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Byron Shire
April 19, 2021

Human rights charter needed, Mullum meeting hears

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Knitting Nannas Lindy Scott (left) and Clare Twomey (right) with former Human Rights Commissioner Gillian Triggs at Saturday’s (June 30) lecture. Photo Tree Faerie

By Eve Sinton

Former Human Rights Commissioner Gillian Triggs has called for an Australian charter of human rights.

Speaking at the Ngara Institute’s annual lecture in Mullumbimby last Saturday (June 30), Professor Triggs said Australia is the only democracy without a bill of rights, and over-reach in executive power by successive governments in the 21st century was deeply damaging to the public.

‘We now need, as a matter of urgency, some form of legislated charter of rights to protect fundamental common law freedoms in Australia and ensure we meet our international human rights obligations that we as a nation have committed to by treaty over the last 70 years or so,’ she said.

‘It could be quite simple. We could draft one tonight – the ‘Mullumbimby Charter of Human Rights.’

Gillian Triggs during her keynote speech at the Ngara Awards in Mullum. Photo Tree Faerie.

Prof Triggs said the current legal system is failing all Australians, especially the most vulnerable.

‘I date the regression of respect for human rights in Australia [to] that dramatic year in 2001 – the children overboard, the Tampa and 9/11,’ she said.

‘Australia has failed to protect many fundamental freedoms or to comply with its international human rights obligations and has passed laws explicitly to deny those obligations.’

Examples include the government’s attempt to silence whistle-blowers with the threat of two-year prison sentences, and reduced funding for community legal centres to restrict their advocacy.

The recent passage of foreign influence and espionage bills is extremely worrying.

‘The Foreign Influence Bill could criminalise publication of information including opinions or reports of conversations to international organisations.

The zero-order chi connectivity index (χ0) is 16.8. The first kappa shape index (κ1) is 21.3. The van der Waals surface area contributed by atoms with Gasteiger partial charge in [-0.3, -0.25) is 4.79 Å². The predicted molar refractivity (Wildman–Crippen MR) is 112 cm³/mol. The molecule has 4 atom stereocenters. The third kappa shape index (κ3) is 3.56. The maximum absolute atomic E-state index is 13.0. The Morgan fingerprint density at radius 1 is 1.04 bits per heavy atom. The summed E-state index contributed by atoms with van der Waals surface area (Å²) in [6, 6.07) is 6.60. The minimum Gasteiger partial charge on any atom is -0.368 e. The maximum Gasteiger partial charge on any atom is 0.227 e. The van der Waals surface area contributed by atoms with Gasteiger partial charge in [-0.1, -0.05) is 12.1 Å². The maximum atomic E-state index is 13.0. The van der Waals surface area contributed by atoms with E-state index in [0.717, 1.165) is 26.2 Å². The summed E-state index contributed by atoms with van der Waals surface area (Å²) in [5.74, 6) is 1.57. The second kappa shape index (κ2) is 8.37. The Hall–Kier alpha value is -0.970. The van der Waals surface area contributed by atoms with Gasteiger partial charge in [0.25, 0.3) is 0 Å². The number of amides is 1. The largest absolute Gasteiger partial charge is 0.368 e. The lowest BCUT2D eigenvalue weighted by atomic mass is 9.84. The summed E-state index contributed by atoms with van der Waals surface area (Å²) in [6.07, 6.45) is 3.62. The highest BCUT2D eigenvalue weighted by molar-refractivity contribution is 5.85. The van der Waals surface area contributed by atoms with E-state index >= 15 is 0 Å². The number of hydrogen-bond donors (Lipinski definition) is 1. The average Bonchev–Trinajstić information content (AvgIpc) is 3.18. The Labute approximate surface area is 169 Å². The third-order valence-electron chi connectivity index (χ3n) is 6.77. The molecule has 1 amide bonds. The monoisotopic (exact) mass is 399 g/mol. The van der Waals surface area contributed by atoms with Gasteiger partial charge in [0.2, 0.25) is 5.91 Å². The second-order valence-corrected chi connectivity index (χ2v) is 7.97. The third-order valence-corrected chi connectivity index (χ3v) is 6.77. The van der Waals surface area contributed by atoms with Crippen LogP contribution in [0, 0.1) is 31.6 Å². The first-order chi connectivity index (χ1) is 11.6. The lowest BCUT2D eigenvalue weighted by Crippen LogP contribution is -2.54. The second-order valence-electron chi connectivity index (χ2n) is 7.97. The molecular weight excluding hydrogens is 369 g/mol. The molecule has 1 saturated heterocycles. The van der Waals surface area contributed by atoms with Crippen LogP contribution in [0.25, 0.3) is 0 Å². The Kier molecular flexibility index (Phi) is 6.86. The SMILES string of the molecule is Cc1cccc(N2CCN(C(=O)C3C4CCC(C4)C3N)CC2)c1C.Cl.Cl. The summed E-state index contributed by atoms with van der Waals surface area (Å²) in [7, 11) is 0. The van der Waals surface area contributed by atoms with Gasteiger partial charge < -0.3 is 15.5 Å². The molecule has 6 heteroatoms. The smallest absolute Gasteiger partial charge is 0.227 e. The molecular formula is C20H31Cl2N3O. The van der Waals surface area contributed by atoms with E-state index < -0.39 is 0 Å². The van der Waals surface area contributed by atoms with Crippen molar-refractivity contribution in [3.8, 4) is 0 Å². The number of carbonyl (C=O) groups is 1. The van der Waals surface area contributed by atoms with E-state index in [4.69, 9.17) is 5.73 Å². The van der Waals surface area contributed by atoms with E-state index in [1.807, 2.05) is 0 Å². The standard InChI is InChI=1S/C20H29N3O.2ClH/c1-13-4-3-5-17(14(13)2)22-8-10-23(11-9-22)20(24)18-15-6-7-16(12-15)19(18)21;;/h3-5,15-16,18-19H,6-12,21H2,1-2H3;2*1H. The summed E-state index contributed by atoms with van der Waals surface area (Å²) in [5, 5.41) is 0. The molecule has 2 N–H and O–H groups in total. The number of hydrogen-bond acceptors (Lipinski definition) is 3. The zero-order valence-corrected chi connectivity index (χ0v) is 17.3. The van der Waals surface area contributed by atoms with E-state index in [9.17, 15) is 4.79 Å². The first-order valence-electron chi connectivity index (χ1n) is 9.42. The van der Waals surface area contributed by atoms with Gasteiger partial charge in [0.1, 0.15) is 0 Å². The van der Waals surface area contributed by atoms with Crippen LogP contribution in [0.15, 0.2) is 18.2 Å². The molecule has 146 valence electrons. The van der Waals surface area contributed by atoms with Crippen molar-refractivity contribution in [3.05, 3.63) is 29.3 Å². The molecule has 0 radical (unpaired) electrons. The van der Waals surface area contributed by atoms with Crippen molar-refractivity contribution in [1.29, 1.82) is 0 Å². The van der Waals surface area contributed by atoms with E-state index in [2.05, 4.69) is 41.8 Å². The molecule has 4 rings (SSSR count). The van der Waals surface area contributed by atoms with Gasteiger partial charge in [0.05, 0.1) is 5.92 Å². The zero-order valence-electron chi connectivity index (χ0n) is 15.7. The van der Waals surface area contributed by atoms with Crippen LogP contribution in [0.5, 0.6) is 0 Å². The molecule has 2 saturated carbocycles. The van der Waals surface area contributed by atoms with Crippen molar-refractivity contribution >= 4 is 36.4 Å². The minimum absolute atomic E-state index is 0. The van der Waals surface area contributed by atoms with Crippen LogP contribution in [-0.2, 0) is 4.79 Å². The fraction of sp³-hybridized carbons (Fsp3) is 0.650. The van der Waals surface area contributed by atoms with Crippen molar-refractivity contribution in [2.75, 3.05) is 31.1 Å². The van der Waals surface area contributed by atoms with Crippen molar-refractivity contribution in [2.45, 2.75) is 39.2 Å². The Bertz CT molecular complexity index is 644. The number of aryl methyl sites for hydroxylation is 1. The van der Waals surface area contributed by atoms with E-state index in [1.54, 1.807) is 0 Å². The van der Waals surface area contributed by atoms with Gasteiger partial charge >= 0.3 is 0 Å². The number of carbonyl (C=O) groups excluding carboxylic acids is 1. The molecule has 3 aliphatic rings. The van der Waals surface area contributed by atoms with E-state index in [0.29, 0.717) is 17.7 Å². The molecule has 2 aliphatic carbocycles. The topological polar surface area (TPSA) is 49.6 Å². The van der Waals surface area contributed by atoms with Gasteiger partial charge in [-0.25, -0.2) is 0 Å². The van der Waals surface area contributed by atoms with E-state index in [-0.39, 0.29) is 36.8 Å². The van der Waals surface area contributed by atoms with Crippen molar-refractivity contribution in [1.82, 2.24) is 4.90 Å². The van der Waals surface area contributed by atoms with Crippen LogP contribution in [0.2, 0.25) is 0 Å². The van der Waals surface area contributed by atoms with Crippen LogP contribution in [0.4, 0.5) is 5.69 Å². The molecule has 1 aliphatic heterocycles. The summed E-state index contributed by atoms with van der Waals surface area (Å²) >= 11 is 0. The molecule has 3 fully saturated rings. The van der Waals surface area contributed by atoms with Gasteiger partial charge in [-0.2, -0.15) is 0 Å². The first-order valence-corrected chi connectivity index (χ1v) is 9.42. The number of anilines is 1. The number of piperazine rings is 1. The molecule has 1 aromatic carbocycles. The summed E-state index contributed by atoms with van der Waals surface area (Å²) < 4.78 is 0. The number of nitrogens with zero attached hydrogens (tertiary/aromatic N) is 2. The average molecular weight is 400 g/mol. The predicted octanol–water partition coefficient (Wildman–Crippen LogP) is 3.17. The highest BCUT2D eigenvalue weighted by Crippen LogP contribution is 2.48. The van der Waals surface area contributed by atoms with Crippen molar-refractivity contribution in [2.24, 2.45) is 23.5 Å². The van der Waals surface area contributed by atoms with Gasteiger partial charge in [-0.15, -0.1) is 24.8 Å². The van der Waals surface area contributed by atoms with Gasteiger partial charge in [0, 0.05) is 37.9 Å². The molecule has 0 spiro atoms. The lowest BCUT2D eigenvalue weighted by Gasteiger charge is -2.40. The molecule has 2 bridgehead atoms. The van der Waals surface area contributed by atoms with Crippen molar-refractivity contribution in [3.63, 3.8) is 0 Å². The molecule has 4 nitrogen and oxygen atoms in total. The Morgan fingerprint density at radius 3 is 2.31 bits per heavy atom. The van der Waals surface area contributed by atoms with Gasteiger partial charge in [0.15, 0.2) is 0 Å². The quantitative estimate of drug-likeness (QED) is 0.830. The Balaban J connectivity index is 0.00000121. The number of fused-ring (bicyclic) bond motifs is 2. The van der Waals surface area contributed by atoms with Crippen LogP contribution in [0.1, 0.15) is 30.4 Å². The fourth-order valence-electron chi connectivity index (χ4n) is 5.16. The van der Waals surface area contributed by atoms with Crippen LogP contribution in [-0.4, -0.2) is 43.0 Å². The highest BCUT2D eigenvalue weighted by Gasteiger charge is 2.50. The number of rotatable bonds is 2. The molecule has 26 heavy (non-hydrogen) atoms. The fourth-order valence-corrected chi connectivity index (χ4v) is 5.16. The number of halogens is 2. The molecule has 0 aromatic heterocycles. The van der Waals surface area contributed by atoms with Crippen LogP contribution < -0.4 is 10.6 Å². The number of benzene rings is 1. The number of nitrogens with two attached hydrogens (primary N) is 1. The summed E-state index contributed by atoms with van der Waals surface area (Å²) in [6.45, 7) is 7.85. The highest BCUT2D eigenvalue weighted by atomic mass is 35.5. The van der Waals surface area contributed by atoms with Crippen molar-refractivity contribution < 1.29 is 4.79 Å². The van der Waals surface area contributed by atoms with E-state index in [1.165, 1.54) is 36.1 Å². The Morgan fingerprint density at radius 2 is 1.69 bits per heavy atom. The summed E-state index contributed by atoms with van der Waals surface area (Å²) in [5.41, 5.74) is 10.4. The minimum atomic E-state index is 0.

‘That could include information and opinions about food security, energy security, climate security, economic conditions, migration and refugee policies because these may affect Australia’s ‘political, military or economic relations with another country’.’

She said our implied freedom of political communication may be breached because of broad definitions in offences that criminalise dealing with information that may harm national security.

Espionage offences appear broad enough to capture reputational damage and loss of confidence in an Australian government.

Public interest defence does not extend to journalist sources or civil society advocates. The evidential burden is on the defendant and there is a potential 10-year jail penalty.

Prof Triggs said, ‘It is the most vulnerable in our society – the homeless, the mentally ill, those in administrative detention without trial, indigenous Australians and families – who shoulder the burden of Australia’s declining respect for human rights.’

She said a federally legislated Charter of Rights would better protect the rights of citizens, minorities and non-citizens, and ensure a culture of respect for the rights that underpin our democracy – freedom of speech, the right to vote and equality.

‘The tragic personal stories along with generalised breaches of the rights of Indigenous peoples, juvenile detainees, asylum seekers and the homeless, can be prevented if we enact a federal charter of rights.